The Health and Safety Executive (HSE) places much of its focus on communicating the very serious issues associated with musculoskeletal disorders (MSDs) and how to prevent them. With some nine million working days lost each year to MSDs, it is no surprise.
Musculoskeletal disorders are injuries to the soft tissues, tendons, muscles, ligaments and nerves in the back, and the lower and upper limbs.
Upper limb disorders (ULDs) are a type of MSD. They can affect everything from the fingers and arms up to the shoulders and neck. Sometimes referred to as repetitive strain injury (RSI), occupational overuse syndrome or cumulative trauma disorder, ULDs are incredibly common in the workplace and can be caused by a number of different working practices, including the use of display screen equipment or vibrating tools. Repetitive lifting at work is another common culprit.
Far too many employees suffer ill health due to a work related upper limb injury. The fact is that anyone who has suffered an upper limb disorder caused by work could be eligible for compensation. Under the Health and Safety at Work etc., Act 1974; the Management of Health and Safety at Work Regulations 1999 and the Health and Safety (Display Screen Equipment) Regulations 1992, employers have a legal duty to take steps to ensure they provide a safe and healthy working environment for their staff.
If you believe you have suffered a lifting injury at work or you have a neck, wrist, arm or shoulder injury caused by poor working conditions or lack of training and supervision, then you may be in a position to make a claim for compensation, in which case the following information may prove useful to you.
What causes a work related upper limb injury?
There is a whole host of things that can cause an upper limb injury. These include a poor working environment; repetitive tasks including repetitive lifting at work; work that involves excessive or sustained force and long periods without breaks. Working in unusual positions, with poor posture or having to lift or carry heavy loads can also lead to a work related upper limb injury.
How do I know if I have an upper limb disorder caused by work?
Generally, if you suffer from aches and pains; stiffness in your joints; tenderness; weakness; cramp; swelling; numbness and / or tingling to the muscles of your arms or your neck that is caused by or made worse by the work that you do, it is likely you have an upper limb disorder caused by work.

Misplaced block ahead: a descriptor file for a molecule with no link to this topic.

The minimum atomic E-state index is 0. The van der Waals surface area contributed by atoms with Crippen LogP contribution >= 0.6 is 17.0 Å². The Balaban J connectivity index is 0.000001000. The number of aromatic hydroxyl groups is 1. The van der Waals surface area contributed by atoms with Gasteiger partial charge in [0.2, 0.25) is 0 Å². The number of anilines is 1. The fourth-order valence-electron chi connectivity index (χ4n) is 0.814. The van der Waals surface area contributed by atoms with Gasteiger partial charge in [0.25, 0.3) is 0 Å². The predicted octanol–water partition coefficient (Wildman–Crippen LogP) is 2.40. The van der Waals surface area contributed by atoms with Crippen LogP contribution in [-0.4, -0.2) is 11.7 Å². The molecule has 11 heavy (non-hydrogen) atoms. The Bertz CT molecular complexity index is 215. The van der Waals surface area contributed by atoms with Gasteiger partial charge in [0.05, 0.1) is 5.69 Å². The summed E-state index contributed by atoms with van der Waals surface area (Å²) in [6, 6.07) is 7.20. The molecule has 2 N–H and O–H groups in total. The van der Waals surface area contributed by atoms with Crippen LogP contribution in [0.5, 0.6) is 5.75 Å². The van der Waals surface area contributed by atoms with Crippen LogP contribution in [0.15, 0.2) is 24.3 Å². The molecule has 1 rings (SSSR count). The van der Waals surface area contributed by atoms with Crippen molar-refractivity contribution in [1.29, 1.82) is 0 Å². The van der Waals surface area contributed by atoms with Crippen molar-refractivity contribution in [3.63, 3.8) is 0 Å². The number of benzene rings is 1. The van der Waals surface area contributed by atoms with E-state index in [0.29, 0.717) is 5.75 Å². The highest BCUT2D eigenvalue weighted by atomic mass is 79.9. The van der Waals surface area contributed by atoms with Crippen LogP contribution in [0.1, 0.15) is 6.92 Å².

What should my employer be doing to prevent upper limb disorders?
Risk assessments are the most important starting point for any employer. Without a site-specific risk assessment, there is no way of identifying potential hazards that could result in a work related upper limb injury. All workstations and other productivity environments should be assessed on a regular basis, and the measures that are put in place as a result monitored for effectiveness. This is a legal requirement, so if an employer cannot provide evidence of having done so, then this will be considered a breach of duty.
Whilst an employer is not expected to completely remove all risks, there is a requirement to put measures in place to try and control and reduce the risks so far as is reasonably practical. The risk assessment should always include consultation with the employees affected by the potential hazard or risk.
Written evidence of a risk assessment will always be requested in the event of a claim.
Once a risk assessment has been carried out, a need may be identified for things like regular breaks; improved seating; height adjustable desks or workstations; mechanical aids and the like. It may also be the case that any tasks considered risky are shared across different members of staff so that there is adequate time in between for each worker to recover.
What should I do if I have suffered a work related upper limb injury?
If you believe your employer is at fault and has caused you to suffer a work related upper limb injury then the first step is to take expert legal advice from a lawyer who specialises in work related upper limb disorder claims.